The only other thing to declare is that I intend to keep making pictures.

Thank you so very much to Cathy for taking the time to answer our questions with such care and attention. The New Girl is published by Graffeg and is available from your local independent bookshop.

Follow Cathy on Twitter to see beautiful examples of her work (and sneak previews of future books).

My Name Is River Blog Tour

My Name is River, the new novel from Emma Rea is published on Thursday 6th August by Firefly Press. Earlier this year, we hosted the cover reveal and Q and A with Emma – you can see that post by clicking here.

For the blog tour, we thought we’d ask Emma Rea for her favourite journey books seeing as main character Dylan journeys from Machynlleth to Brazil in this brilliant adventure. But first of all, let’s take a look at the story…

In My Name is River, 11 year old Dylan takes matters into his own hands when a pharmaceutical company plans to buy the family farm in Machynlleth. Dylan senses unfairness, injustice and there is more than a whiff of foul play so he sets off to the company headquarters in Brazil intent on uncovering the scandal.

This is a true adventure, probably unlike anything else you’re likely to read this year – My Name Is River is a dynamic ecological thriller with thought-provoking real world messaging. That may sound earnest – I promise it’s not – there’s plenty of action and adventure bursting through its pages, from speed boat chases to kidnappings and piles of peril in the Amazonian rainforest. This is James Bond with a conscience for 10 year olds.

What really makes the story though is the characters. Emma Rea kept Dylan from a previous book (Top Dog, published by Gwasg Gomer) and he’s likeable, determined and principled. However, it’s fair to say that the Brazilian characters steal the show. Lucia is a street child; a bold, resourceful and gutsy girl who has fought and found her own way. She is written with great warmth and humour by Emma who clearly has a soft spot for her. The relationship with Dylan is honest, caring, respectful and loyal – readers will love this demonstration of friendship.

If you’re looking for exciting and compelling entertainment it’s here in spades in this accomplished and thrilling novel.


Emma’s Favourite Journey Books

In My Name Is River, Dylan embarks on an incredible journey. We asked Emma to tell us about her choice of books that all contain journeys…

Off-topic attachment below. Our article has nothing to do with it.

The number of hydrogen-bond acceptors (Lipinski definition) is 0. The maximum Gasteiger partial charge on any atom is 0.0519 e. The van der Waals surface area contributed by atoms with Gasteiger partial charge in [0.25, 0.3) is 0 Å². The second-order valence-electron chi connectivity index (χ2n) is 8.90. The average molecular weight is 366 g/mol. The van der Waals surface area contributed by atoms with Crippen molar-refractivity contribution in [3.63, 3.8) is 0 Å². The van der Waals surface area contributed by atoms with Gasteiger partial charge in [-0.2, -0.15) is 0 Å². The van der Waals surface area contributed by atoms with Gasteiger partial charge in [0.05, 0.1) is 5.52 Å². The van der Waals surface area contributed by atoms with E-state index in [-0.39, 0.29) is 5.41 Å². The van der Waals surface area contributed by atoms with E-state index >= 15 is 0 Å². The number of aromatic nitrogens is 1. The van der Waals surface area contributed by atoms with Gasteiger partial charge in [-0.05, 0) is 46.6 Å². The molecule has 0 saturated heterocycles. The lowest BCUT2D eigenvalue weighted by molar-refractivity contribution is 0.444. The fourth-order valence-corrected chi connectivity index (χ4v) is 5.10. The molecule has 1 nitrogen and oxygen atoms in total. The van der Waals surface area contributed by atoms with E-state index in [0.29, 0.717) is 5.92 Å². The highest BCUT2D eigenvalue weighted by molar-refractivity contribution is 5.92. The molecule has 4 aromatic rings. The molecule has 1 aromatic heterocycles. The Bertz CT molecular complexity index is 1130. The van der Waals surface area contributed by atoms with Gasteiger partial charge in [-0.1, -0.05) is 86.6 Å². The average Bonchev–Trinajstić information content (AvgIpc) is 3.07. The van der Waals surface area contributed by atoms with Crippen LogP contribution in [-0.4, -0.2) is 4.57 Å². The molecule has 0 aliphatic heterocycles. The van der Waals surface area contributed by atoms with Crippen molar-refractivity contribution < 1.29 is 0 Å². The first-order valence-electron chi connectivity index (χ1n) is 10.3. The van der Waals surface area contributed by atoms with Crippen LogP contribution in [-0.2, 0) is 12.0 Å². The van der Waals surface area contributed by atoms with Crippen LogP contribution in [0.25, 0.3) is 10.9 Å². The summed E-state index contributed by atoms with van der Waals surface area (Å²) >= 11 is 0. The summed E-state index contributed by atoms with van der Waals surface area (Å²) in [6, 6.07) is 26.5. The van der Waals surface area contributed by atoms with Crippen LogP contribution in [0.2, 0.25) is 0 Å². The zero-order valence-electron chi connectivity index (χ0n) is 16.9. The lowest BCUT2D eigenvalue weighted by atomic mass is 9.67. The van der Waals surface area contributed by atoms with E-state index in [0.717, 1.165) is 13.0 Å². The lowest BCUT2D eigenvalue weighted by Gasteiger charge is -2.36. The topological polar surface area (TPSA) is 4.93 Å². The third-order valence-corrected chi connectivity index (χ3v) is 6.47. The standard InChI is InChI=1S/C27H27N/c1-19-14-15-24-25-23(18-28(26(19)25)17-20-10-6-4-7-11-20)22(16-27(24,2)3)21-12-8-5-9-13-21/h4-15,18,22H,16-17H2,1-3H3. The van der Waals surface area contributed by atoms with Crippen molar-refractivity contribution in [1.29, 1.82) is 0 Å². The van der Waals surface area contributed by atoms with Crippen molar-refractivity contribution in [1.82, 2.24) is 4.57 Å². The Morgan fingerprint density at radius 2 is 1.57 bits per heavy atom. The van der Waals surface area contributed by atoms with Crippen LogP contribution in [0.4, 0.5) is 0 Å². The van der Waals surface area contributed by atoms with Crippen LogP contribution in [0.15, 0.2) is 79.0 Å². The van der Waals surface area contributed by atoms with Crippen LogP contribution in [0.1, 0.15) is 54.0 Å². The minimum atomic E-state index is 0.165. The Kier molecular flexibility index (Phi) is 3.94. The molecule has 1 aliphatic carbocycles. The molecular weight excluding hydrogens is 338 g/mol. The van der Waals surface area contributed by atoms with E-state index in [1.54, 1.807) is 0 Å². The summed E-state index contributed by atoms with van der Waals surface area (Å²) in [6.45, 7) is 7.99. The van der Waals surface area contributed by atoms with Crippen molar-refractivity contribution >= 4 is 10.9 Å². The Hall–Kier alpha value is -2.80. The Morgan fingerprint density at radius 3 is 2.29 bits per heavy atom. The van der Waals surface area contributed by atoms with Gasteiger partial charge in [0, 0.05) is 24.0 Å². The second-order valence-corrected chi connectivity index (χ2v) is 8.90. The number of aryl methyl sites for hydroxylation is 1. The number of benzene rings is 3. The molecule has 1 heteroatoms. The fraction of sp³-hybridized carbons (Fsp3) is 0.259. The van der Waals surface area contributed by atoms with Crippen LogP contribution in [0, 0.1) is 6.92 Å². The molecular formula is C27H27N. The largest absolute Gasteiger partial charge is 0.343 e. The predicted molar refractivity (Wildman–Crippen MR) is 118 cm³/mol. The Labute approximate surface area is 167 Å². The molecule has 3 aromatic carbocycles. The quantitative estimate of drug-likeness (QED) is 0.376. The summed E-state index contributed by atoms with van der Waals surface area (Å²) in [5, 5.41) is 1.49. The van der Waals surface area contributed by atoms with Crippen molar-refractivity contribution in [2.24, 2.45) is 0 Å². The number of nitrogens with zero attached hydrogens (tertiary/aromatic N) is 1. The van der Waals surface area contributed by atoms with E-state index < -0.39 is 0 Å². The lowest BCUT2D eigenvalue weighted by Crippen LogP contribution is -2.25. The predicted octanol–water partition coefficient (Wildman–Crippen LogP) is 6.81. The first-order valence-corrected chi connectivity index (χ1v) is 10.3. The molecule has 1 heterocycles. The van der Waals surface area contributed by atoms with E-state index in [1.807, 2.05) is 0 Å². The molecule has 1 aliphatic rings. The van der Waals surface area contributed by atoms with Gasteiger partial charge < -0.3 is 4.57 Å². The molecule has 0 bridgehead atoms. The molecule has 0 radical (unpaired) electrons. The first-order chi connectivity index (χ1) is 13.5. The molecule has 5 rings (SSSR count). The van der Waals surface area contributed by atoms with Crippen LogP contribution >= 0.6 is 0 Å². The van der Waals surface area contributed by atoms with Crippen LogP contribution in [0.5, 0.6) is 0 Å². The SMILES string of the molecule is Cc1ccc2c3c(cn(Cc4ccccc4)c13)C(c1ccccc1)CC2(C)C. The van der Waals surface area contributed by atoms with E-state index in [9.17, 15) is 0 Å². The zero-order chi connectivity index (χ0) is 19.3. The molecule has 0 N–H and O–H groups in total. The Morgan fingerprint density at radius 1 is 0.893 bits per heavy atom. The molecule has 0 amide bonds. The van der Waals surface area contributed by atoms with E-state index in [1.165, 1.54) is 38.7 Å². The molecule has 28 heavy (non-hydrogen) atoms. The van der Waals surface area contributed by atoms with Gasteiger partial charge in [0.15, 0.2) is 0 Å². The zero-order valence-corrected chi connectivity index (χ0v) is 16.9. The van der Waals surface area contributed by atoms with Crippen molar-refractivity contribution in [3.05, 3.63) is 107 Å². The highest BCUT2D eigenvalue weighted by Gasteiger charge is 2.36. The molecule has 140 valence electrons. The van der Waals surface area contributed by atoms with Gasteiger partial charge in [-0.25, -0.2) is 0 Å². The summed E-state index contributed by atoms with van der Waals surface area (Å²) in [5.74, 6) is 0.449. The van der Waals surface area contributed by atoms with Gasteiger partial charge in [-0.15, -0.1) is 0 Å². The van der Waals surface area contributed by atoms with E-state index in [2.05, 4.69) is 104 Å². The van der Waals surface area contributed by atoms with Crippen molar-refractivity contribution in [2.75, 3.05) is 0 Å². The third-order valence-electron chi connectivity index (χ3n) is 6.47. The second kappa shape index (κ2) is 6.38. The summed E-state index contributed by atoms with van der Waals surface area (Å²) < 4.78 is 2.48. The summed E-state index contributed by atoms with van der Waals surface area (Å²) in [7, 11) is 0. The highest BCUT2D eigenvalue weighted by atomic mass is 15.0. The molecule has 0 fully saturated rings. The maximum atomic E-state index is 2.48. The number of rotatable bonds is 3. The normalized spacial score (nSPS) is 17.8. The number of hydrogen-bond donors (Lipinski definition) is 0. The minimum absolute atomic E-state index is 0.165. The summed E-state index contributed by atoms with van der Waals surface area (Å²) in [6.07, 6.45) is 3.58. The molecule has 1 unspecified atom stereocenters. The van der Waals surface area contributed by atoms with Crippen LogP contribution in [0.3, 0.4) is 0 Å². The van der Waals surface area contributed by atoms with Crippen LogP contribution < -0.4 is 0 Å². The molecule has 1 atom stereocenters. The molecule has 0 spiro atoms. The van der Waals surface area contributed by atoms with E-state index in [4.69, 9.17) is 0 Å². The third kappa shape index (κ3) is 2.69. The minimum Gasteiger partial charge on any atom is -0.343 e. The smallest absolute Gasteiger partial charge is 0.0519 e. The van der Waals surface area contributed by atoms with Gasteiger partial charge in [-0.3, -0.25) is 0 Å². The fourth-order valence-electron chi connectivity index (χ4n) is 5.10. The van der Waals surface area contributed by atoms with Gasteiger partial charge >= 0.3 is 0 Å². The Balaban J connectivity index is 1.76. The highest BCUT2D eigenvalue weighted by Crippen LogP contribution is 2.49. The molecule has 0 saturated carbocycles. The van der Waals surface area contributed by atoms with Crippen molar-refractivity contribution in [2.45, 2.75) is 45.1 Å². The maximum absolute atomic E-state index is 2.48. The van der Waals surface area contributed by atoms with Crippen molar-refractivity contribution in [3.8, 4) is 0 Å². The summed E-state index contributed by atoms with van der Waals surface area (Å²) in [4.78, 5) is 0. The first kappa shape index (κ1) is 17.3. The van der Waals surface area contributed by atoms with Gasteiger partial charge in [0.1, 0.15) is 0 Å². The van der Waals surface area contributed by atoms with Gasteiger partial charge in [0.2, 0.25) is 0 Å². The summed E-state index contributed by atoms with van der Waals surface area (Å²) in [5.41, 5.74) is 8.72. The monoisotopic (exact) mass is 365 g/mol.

I absolutely love Kensuke’s Kingdom by Michael Morpurgo, not only for the family voyage across the world’s seas, nor just for Michael’s long stop on an island before he can continue his journey home, but for the way Michael and Kensuke make friends very slowly, fall out badly, and manage to restore their faith in each other. I defy anyone to finish this book without needing six handkerchiefs.

I Am David by Anne Holm is unbeatable. Twelve-year-old David escapes from a concentration camp and travels alone across Europe, armed with nothing but a compass and a bar of soap. Crackling with tension and dotted with small kindnesses, this is a book with an emotional punch you never forget. More handkerchiefs needed.

Holes by Louis Sachar is full of eventful journeys: from Latvia to the US, all over Texas, across the desert and up to the top of a mountain that resembles ‘God’s Thumb’. The plot reaches back four generations, encompasses powerful themes, and is leavened with mystery, humour and several endearing nicknames: Armpit, Zero, Squid and Barf Bag to name a few.

What are your favourite journey books? Get involved and let us know in the conversation on Twitter.

You can buy My Name Is River by Emma Rea on the Firefly website or from your local independent bookshop. Follow Emma on Twitter, or visit her website.

Thank you to Fireflies Leonie and Megan for supporting us with materials and a proof copy of My Name Is River, given in exchange for the review. Lastly, thanks to Emma for her engagement and for writing such a brilliant book!

Valériane Leblond